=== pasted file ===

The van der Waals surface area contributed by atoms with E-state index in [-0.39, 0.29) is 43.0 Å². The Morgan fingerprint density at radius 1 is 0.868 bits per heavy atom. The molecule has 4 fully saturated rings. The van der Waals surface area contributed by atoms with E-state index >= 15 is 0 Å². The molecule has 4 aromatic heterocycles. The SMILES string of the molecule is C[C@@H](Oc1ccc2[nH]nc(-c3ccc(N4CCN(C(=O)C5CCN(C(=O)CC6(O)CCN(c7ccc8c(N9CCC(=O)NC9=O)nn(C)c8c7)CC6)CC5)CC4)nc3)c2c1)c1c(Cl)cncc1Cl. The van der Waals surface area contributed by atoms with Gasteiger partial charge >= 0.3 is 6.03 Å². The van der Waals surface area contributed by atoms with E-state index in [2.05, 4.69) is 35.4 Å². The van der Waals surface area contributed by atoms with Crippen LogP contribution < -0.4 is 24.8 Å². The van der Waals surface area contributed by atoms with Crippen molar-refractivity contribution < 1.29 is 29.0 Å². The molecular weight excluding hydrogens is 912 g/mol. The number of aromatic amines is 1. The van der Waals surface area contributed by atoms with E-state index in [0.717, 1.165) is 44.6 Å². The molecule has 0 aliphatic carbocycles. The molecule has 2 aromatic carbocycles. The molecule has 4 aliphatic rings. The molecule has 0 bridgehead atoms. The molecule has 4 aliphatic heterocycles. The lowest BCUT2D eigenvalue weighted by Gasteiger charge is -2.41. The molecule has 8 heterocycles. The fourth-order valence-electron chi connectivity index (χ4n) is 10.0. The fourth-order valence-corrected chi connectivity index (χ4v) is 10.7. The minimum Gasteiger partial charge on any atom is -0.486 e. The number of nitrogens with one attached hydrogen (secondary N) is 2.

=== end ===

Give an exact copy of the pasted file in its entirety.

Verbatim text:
The van der Waals surface area contributed by atoms with E-state index in [-0.39, 0.29) is 43.0 Å². The Morgan fingerprint density at radius 1 is 0.868 bits per heavy atom. The molecule has 4 fully saturated rings. The van der Waals surface area contributed by atoms with E-state index >= 15 is 0 Å². The molecule has 4 aromatic heterocycles. The SMILES string of the molecule is C[C@@H](Oc1ccc2[nH]nc(-c3ccc(N4CCN(C(=O)C5CCN(C(=O)CC6(O)CCN(c7ccc8c(N9CCC(=O)NC9=O)nn(C)c8c7)CC6)CC5)CC4)nc3)c2c1)c1c(Cl)cncc1Cl. The van der Waals surface area contributed by atoms with Gasteiger partial charge >= 0.3 is 6.03 Å². The van der Waals surface area contributed by atoms with E-state index in [2.05, 4.69) is 35.4 Å². The van der Waals surface area contributed by atoms with Crippen LogP contribution < -0.4 is 24.8 Å². The van der Waals surface area contributed by atoms with Crippen molar-refractivity contribution < 1.29 is 29.0 Å². The molecular weight excluding hydrogens is 912 g/mol. The number of aromatic amines is 1. The van der Waals surface area contributed by atoms with E-state index in [0.717, 1.165) is 44.6 Å². The molecule has 0 aliphatic carbocycles. The molecule has 2 aromatic carbocycles. The molecule has 4 aliphatic rings. The molecule has 0 bridgehead atoms. The molecule has 4 aliphatic heterocycles. The lowest BCUT2D eigenvalue weighted by Gasteiger charge is -2.41. The molecule has 8 heterocycles. The fourth-order valence-electron chi connectivity index (χ4n) is 10.0. The fourth-order valence-corrected chi connectivity index (χ4v) is 10.7. The minimum Gasteiger partial charge on any atom is -0.486 e. The number of nitrogens with one attached hydrogen (secondary N) is 2.